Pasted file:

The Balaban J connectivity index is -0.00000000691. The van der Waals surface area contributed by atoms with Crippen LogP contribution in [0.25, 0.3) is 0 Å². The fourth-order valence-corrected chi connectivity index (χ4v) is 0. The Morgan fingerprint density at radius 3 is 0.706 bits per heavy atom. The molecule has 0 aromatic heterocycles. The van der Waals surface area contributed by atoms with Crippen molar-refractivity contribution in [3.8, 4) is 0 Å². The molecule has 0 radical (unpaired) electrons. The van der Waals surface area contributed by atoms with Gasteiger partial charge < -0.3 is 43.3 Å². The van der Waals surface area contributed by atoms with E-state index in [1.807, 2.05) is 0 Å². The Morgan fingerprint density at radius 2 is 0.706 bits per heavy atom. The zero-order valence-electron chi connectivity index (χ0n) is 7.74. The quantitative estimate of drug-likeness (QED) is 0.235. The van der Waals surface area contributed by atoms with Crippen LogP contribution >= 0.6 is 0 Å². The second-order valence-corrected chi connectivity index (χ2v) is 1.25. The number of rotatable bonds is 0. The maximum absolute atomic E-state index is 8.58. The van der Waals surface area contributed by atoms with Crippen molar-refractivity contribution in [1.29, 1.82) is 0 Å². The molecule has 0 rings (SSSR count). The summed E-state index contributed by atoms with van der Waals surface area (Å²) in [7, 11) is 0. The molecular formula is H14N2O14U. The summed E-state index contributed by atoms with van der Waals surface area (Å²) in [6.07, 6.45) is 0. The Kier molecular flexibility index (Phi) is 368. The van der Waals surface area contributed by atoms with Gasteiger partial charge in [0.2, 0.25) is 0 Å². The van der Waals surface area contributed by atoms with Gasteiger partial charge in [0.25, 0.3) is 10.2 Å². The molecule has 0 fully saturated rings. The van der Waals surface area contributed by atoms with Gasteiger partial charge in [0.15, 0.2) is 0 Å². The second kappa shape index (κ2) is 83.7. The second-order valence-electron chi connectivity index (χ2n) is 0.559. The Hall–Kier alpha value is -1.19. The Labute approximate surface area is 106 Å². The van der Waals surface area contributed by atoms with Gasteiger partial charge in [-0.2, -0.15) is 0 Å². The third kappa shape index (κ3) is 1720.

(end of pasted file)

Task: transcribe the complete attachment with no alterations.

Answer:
The Balaban J connectivity index is -0.00000000691. The van der Waals surface area contributed by atoms with Crippen LogP contribution in [0.25, 0.3) is 0 Å². The fourth-order valence-corrected chi connectivity index (χ4v) is 0. The Morgan fingerprint density at radius 3 is 0.706 bits per heavy atom. The molecule has 0 aromatic heterocycles. The van der Waals surface area contributed by atoms with Crippen molar-refractivity contribution in [3.8, 4) is 0 Å². The molecule has 0 radical (unpaired) electrons. The van der Waals surface area contributed by atoms with Gasteiger partial charge < -0.3 is 43.3 Å². The van der Waals surface area contributed by atoms with E-state index in [1.807, 2.05) is 0 Å². The Morgan fingerprint density at radius 2 is 0.706 bits per heavy atom. The zero-order valence-electron chi connectivity index (χ0n) is 7.74. The quantitative estimate of drug-likeness (QED) is 0.235. The van der Waals surface area contributed by atoms with Crippen LogP contribution >= 0.6 is 0 Å². The second-order valence-corrected chi connectivity index (χ2v) is 1.25. The number of rotatable bonds is 0. The maximum absolute atomic E-state index is 8.58. The van der Waals surface area contributed by atoms with Crippen molar-refractivity contribution in [1.29, 1.82) is 0 Å². The molecule has 0 rings (SSSR count). The summed E-state index contributed by atoms with van der Waals surface area (Å²) in [7, 11) is 0. The molecular formula is H14N2O14U. The summed E-state index contributed by atoms with van der Waals surface area (Å²) in [6.07, 6.45) is 0. The Kier molecular flexibility index (Phi) is 368. The van der Waals surface area contributed by atoms with Gasteiger partial charge in [0.2, 0.25) is 0 Å². The van der Waals surface area contributed by atoms with Gasteiger partial charge in [0.25, 0.3) is 10.2 Å². The molecule has 0 fully saturated rings. The van der Waals surface area contributed by atoms with Gasteiger partial charge in [0.15, 0.2) is 0 Å². The second kappa shape index (κ2) is 83.7. The second-order valence-electron chi connectivity index (χ2n) is 0.559. The Hall–Kier alpha value is -1.19. The Labute approximate surface area is 106 Å². The van der Waals surface area contributed by atoms with Gasteiger partial charge in [-0.2, -0.15) is 0 Å². The third kappa shape index (κ3) is 1720.